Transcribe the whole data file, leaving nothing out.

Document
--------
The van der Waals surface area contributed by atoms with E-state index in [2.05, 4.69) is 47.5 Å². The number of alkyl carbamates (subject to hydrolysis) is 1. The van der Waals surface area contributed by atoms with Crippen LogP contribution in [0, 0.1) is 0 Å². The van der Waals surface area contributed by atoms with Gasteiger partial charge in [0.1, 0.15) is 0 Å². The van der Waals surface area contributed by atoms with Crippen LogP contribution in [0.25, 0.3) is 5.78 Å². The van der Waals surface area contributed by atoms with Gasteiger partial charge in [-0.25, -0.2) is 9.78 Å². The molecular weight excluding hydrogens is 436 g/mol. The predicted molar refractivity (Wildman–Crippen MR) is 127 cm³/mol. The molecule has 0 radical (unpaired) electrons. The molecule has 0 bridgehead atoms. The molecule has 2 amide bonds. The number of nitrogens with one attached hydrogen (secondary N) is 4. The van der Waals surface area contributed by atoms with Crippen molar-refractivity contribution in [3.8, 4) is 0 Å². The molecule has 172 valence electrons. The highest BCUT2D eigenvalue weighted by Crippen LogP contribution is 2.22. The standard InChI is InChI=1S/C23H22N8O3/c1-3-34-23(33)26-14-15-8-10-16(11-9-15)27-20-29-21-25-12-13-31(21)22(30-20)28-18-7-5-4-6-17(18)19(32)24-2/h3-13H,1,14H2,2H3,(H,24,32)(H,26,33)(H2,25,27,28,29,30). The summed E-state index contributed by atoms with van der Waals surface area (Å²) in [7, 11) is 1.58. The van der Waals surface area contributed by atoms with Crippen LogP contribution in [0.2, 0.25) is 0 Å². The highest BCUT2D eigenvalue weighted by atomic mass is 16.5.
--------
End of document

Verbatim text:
The van der Waals surface area contributed by atoms with E-state index in [2.05, 4.69) is 47.5 Å². The number of alkyl carbamates (subject to hydrolysis) is 1. The van der Waals surface area contributed by atoms with Crippen LogP contribution in [0, 0.1) is 0 Å². The van der Waals surface area contributed by atoms with Gasteiger partial charge in [0.1, 0.15) is 0 Å². The van der Waals surface area contributed by atoms with Crippen LogP contribution in [0.25, 0.3) is 5.78 Å². The van der Waals surface area contributed by atoms with Gasteiger partial charge in [-0.25, -0.2) is 9.78 Å². The molecular weight excluding hydrogens is 436 g/mol. The predicted molar refractivity (Wildman–Crippen MR) is 127 cm³/mol. The molecule has 0 radical (unpaired) electrons. The molecule has 0 bridgehead atoms. The molecule has 2 amide bonds. The number of nitrogens with one attached hydrogen (secondary N) is 4. The van der Waals surface area contributed by atoms with Crippen molar-refractivity contribution in [3.8, 4) is 0 Å². The molecule has 172 valence electrons. The highest BCUT2D eigenvalue weighted by Crippen LogP contribution is 2.22. The standard InChI is InChI=1S/C23H22N8O3/c1-3-34-23(33)26-14-15-8-10-16(11-9-15)27-20-29-21-25-12-13-31(21)22(30-20)28-18-7-5-4-6-17(18)19(32)24-2/h3-13H,1,14H2,2H3,(H,24,32)(H,26,33)(H2,25,27,28,29,30). The summed E-state index contributed by atoms with van der Waals surface area (Å²) in [7, 11) is 1.58. The van der Waals surface area contributed by atoms with Crippen LogP contribution in [0.2, 0.25) is 0 Å². The highest BCUT2D eigenvalue weighted by atomic mass is 16.5.